A recent investigation undertaken by The New York Times has revealed the frightening truth of how mobile apps collect our daily whereabouts and sell our data to the highest bidders.
These days, it’s not your wife, your best friend or your mom who knows you best. It’s your mobile phone.
That shiny little gadget in our pockets knows the complete list of our friends, our purchases, banking information, every search we make and website we visit and every conversation we have. On top of that, it tracks out every move.
That’s why it’s disturbing to realise that app developers are passing around all that information.
Imagine if some corporation had access to the daily movements of your children, including precise coordinates and timestamps, or how you would feel if someone in some development team could tell your identity from your daily routine.
Just think for a second that there’s a company out there that would know if you stayed over at your ex’s house last week.
The recent investigation by a team of reporters from The New York Times discovered that a flurry of popular apps sell or pass on your precise location information to at least 75 companies.
These businesses then analyse your data – usually to give customer behaviour insight – and share it with other companies like retail outlets, advertisers and hedge funds.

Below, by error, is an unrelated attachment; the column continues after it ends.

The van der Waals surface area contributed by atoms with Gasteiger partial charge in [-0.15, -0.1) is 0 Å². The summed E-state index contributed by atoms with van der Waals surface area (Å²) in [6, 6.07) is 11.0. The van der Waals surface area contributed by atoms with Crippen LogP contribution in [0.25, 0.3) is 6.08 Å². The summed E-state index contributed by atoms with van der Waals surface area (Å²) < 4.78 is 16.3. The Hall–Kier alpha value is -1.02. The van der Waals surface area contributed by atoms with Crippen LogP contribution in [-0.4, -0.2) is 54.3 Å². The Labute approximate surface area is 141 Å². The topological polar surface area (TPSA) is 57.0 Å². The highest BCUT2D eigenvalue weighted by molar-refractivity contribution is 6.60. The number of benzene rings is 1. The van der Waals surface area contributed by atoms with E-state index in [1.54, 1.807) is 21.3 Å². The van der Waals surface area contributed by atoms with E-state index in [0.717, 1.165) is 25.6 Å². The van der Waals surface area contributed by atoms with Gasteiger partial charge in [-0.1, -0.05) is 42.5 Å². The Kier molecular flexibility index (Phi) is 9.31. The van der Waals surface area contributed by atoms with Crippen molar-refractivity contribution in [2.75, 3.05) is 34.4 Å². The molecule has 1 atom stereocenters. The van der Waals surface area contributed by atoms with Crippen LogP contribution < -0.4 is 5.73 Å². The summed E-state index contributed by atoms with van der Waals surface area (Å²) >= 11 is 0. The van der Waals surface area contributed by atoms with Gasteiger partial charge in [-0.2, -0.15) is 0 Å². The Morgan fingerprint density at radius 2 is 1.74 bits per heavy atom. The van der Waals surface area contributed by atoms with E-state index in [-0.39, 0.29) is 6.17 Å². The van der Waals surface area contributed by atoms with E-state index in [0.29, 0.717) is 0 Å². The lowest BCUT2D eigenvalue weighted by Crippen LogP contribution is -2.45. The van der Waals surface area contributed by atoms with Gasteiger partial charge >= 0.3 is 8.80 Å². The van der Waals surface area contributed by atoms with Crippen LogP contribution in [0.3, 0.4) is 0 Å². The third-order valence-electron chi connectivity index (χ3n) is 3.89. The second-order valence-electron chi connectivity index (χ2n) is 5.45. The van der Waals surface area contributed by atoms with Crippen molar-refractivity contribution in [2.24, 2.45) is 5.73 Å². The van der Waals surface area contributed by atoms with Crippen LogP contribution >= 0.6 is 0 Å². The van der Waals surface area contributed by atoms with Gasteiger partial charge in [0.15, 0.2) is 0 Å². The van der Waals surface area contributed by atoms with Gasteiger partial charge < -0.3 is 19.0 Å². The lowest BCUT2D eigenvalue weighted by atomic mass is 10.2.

Apps that seem harmless on the surface, like news or weather services, can pinpoint your movements with disturbing accuracy, in some cases refreshing your location more than 14,000 times a day.
You are exposed every time you enable location services. There are more than 1,000 apps currently in use that contain location-sharing code, according to 2018 data from mobile analytics firm MightySignal.
There is about 200 in Apple’s iOS store and 1,200 on Google Play.
For example, Reveal Mobile, a development company based in North Carolina, has location-gathering code built into more than 500 apps.
Our location is in high demand right now. With sales of location-targeted advertising reaching an estimated A$29 billion this year, many big players are after a slice of the pie. Foursquare recently morphed into a location marketing company and IBM recently bought the Weather Channel’s apps.
Dating apps, traffic, shopping and weather services are the most likely to spill out your location data. The good news is that while you might not be able to delete what they’ve recorded about you so far, you can prevent anyone tracking you further by deactivating location services with a few tweaks.
At the very least you can choose to allow certain apps to track you when you want.
On Android, any app that has permission to track your location can do so even when you aren’t using it. Google has instructions on its website, but the best thing to do is disable location services altogether and activate them only when you’re using an app that relies on location, like Google Maps.
IOS devices allow you to deactivate location services on a per-app basis. Navigate to Settings > Privacy > Location Services and you will see the list of apps that track your location. You can set them individually to track you “While Using the App”, “Always”, or “Never”.